AnnaSophia Robb is set to co-star opposite Charlie Plummer (All the Money in the World) and Taylor Russell (Lost in Space) in the Thor Freudenthal-directed film adaptation ofWords On Bathroom Walls, based on Julia Waltons debut novel. Plummer plays Adam, a high schooler living with paranoid schizophrenia and battling wild hallucinations. Luckily, an experimental drug trial promises to help hide his illness from his peers and most importantly from Maya, the girl of his dreams. Robb will play Rebecca, one of the main characters in Adams hallucinations who acts as a conduit for the feelings that he cannot express. Nick Naveda wrote the screenplay which LD Entertainment financing and Mickey Liddell and Pete Shilaimon are producing. Robb, whose upcoming projects include the supernatural drama, Down A Dark Hall for Lionsgate, Freakshow, produced by Drew Barrymores Flower Films, and the PBS Civil War mini-series Mercy Street, is repped by CAA and Untitled Entertainment.
Actor Richie Stephens (Blue Bloods, Criminal Minds) has been cast in the female-centered WWII spy drama titled Miss Atkins Army, which will star Stana Katic, Sarah Megan Thomas, and Radhika Apte. Lydia Dean Pilcher is directing the pic, which is based on the real-life spies in Winston Churchills “secret army.” It follows British intelligence officer Vera Atkins (Katic) and two of the women she sends to France as spies, Virginia Hall (Thomas) and Noor Inayat Khan (Apte). Stephens will play Training Officer John in the film, which Thomas wrote and will produce with Pilcher. Filming is slated to being in the spring. Stephens is repped by SMS, Green Room Entertainment and Revolution Talent in London.
‘Antebellum’ has a ‘Get Out’ vibe, but doesn’t live up to its twist
“Antebellum” is built around a provocative twist, and it’s a good one — as well as one that definite..
“Antebellum” is built around a provocative twist, and it’s a good one — as well as one that definitely shouldn’t be spoiled even a little. Once that revelation is absorbed, however, the movie becomes less distinctive and inspired, reflecting an attempt to tap into the zeitgeist that made “Get Out” a breakthrough, without the same ability to pay off the premise.
Originally destined for a theatrical run, the movie hits digital platforms trumpeting a “Get Out” pedigree in its marketing campaign, since there’s an overlap among the producing teams.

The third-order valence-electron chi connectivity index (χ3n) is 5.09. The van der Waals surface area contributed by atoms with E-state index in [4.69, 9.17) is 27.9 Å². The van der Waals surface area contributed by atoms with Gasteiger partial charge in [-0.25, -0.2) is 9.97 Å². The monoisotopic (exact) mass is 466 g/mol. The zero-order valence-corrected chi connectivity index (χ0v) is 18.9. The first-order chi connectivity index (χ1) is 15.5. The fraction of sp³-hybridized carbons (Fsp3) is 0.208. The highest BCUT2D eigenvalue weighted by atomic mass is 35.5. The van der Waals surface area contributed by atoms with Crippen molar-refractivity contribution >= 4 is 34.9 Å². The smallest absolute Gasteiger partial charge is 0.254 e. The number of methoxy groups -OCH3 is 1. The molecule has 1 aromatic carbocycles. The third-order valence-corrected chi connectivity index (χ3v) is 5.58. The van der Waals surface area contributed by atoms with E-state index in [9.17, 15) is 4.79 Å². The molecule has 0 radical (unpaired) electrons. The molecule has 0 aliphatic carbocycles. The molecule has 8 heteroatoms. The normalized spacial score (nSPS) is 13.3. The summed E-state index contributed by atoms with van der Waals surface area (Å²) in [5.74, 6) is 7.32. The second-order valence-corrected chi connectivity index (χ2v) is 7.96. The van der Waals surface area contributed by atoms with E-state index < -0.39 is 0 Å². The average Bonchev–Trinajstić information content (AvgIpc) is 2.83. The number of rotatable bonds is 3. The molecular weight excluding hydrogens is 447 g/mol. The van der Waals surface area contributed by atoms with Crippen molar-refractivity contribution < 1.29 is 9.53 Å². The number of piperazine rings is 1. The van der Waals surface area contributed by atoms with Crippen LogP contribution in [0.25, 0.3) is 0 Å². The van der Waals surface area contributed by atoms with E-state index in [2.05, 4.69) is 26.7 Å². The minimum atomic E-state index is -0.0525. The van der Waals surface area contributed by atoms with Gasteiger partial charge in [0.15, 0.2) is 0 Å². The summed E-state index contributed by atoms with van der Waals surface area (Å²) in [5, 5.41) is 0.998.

More directly, the film marks the directing debut of Gerard Bush + Christopher Renz, who have championed social-justice issues through their advertising work. The opening script features a quote from author William Faulkner, whose intent will eventually become clearer: “The past is never dead. It’s not even past.”
If that sounds like a timely means of drawing a line from the horrors of slavery to the racism of today, you’ve come to the right place.
The story begins on a plantation, where the brutal overseers carry out grisly punishments against those tilling the fields. A few have just tried to escape, led by Veronica (Janelle Monae), and they pay a heavy price for their resistance, which does nothing to curb her defiance.
Also written by Bush + Renz, the script take too long before revealing what makes “Antebellum” different, but the middle portion — a “The Twilight Zone”-like phase when it’s hard to be sure exactly what’s going on — is actually the film’s strongest. (Even the trailer arguably gives away too much, so the less one knows, the better.)
The final stretch, by contrast, veers into more familiar thriller territory, and feels especially rushed toward the end, leaving behind a host of nagging, unanswered questions. That provides food for thought, but it’s also what separates the movie from something like “Get Out,” which deftly fleshed out its horror underpinnings.
Although the filmmakers (in a taped message) expressed disappointment that the movie wasn’t making its debut in theaters, in a strange way, the on-demand format somewhat works in its favor. In the press notes, Bush says the goal was “to force the audience to look at the real-life horror of racism through the lens of film horror. We’re landing in the middle of the very conversations that we hoped ‘Antebellum’ would spur.”
“Antebellum” should add to that discussion, so mission accomplished on that level. Monae is also quite good in her first leading film role (she did previously star in the series “Homecoming’s” second season), but otherwise, most of the characters remain underdeveloped.